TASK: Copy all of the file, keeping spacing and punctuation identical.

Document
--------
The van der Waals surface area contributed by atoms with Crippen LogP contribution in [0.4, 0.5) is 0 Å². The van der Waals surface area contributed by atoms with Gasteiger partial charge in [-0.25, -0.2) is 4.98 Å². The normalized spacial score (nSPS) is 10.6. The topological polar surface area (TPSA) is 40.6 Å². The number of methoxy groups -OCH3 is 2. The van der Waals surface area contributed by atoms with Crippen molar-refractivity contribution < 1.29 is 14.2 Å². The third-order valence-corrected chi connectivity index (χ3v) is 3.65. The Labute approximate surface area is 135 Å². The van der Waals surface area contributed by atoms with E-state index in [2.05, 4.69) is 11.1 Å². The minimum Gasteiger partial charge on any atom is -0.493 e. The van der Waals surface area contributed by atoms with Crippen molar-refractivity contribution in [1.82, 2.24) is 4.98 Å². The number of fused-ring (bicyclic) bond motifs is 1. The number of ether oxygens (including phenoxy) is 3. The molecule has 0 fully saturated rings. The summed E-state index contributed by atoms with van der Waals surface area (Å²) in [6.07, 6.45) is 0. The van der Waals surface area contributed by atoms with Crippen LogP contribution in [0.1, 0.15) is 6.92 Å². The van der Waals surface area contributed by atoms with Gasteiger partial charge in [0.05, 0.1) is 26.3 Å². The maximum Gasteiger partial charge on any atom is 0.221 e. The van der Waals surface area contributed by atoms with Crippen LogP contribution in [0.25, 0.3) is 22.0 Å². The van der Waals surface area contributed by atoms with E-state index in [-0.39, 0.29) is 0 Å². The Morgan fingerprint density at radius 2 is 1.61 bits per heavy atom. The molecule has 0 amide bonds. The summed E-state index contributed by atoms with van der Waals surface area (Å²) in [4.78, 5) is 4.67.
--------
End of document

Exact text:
The van der Waals surface area contributed by atoms with Crippen LogP contribution in [0.4, 0.5) is 0 Å². The van der Waals surface area contributed by atoms with Gasteiger partial charge in [-0.25, -0.2) is 4.98 Å². The normalized spacial score (nSPS) is 10.6. The topological polar surface area (TPSA) is 40.6 Å². The number of methoxy groups -OCH3 is 2. The van der Waals surface area contributed by atoms with Crippen molar-refractivity contribution < 1.29 is 14.2 Å². The third-order valence-corrected chi connectivity index (χ3v) is 3.65. The Labute approximate surface area is 135 Å². The van der Waals surface area contributed by atoms with E-state index in [2.05, 4.69) is 11.1 Å². The minimum Gasteiger partial charge on any atom is -0.493 e. The van der Waals surface area contributed by atoms with Crippen molar-refractivity contribution in [1.82, 2.24) is 4.98 Å². The number of fused-ring (bicyclic) bond motifs is 1. The number of ether oxygens (including phenoxy) is 3. The molecule has 0 fully saturated rings. The summed E-state index contributed by atoms with van der Waals surface area (Å²) in [6.07, 6.45) is 0. The van der Waals surface area contributed by atoms with Crippen LogP contribution in [0.1, 0.15) is 6.92 Å². The van der Waals surface area contributed by atoms with Gasteiger partial charge in [0.05, 0.1) is 26.3 Å². The maximum Gasteiger partial charge on any atom is 0.221 e. The van der Waals surface area contributed by atoms with Crippen LogP contribution in [0.25, 0.3) is 22.0 Å². The van der Waals surface area contributed by atoms with E-state index in [-0.39, 0.29) is 0 Å². The Morgan fingerprint density at radius 2 is 1.61 bits per heavy atom. The molecule has 0 amide bonds. The summed E-state index contributed by atoms with van der Waals surface area (Å²) in [4.78, 5) is 4.67.